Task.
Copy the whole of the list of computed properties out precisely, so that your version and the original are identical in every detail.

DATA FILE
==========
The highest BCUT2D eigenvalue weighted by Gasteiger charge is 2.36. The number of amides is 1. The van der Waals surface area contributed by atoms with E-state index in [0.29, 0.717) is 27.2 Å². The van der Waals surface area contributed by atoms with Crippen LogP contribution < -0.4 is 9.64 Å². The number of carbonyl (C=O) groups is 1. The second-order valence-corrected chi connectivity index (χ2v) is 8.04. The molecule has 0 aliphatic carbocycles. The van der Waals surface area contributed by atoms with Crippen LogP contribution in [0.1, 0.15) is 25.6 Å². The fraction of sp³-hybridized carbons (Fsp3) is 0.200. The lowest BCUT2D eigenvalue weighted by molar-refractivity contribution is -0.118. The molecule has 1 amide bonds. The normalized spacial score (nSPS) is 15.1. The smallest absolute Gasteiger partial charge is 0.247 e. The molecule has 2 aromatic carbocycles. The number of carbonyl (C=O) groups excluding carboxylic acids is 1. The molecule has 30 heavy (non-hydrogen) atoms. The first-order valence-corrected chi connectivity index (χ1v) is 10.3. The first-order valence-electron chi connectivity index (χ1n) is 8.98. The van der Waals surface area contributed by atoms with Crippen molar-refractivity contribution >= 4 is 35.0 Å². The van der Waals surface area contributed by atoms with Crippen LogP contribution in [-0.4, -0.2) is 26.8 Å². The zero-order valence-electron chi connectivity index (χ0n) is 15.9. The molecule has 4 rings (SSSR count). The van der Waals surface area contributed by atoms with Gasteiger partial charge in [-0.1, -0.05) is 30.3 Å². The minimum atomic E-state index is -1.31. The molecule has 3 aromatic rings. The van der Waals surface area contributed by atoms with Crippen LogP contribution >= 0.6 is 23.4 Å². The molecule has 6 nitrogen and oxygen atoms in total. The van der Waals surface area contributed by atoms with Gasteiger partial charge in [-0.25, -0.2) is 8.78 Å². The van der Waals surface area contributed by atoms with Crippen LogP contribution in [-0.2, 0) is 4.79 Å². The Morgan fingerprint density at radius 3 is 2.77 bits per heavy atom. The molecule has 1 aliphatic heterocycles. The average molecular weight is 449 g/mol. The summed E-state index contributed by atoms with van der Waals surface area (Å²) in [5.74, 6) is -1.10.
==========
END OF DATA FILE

The highest BCUT2D eigenvalue weighted by Gasteiger charge is 2.36. The number of amides is 1. The van der Waals surface area contributed by atoms with E-state index in [0.29, 0.717) is 27.2 Å². The van der Waals surface area contributed by atoms with Crippen LogP contribution < -0.4 is 9.64 Å². The number of carbonyl (C=O) groups is 1. The second-order valence-corrected chi connectivity index (χ2v) is 8.04. The molecule has 0 aliphatic carbocycles. The van der Waals surface area contributed by atoms with Crippen LogP contribution in [0.1, 0.15) is 25.6 Å². The fraction of sp³-hybridized carbons (Fsp3) is 0.200. The lowest BCUT2D eigenvalue weighted by molar-refractivity contribution is -0.118. The molecule has 1 amide bonds. The normalized spacial score (nSPS) is 15.1. The smallest absolute Gasteiger partial charge is 0.247 e. The molecule has 2 aromatic carbocycles. The number of carbonyl (C=O) groups excluding carboxylic acids is 1. The molecule has 30 heavy (non-hydrogen) atoms. The first-order valence-corrected chi connectivity index (χ1v) is 10.3. The first-order valence-electron chi connectivity index (χ1n) is 8.98. The van der Waals surface area contributed by atoms with Crippen molar-refractivity contribution >= 4 is 35.0 Å². The van der Waals surface area contributed by atoms with Crippen LogP contribution in [-0.4, -0.2) is 26.8 Å². The zero-order valence-electron chi connectivity index (χ0n) is 15.9. The molecule has 4 rings (SSSR count). The van der Waals surface area contributed by atoms with Gasteiger partial charge in [-0.1, -0.05) is 30.3 Å². The minimum atomic E-state index is -1.31. The molecule has 3 aromatic rings. The van der Waals surface area contributed by atoms with Crippen LogP contribution >= 0.6 is 23.4 Å². The molecule has 6 nitrogen and oxygen atoms in total. The van der Waals surface area contributed by atoms with Gasteiger partial charge in [-0.25, -0.2) is 8.78 Å². The van der Waals surface area contributed by atoms with Crippen LogP contribution in [-0.2, 0) is 4.79 Å². The Morgan fingerprint density at radius 3 is 2.77 bits per heavy atom. The molecule has 1 aliphatic heterocycles. The average molecular weight is 449 g/mol. The summed E-state index contributed by atoms with van der Waals surface area (Å²) in [5.74, 6) is -1.10.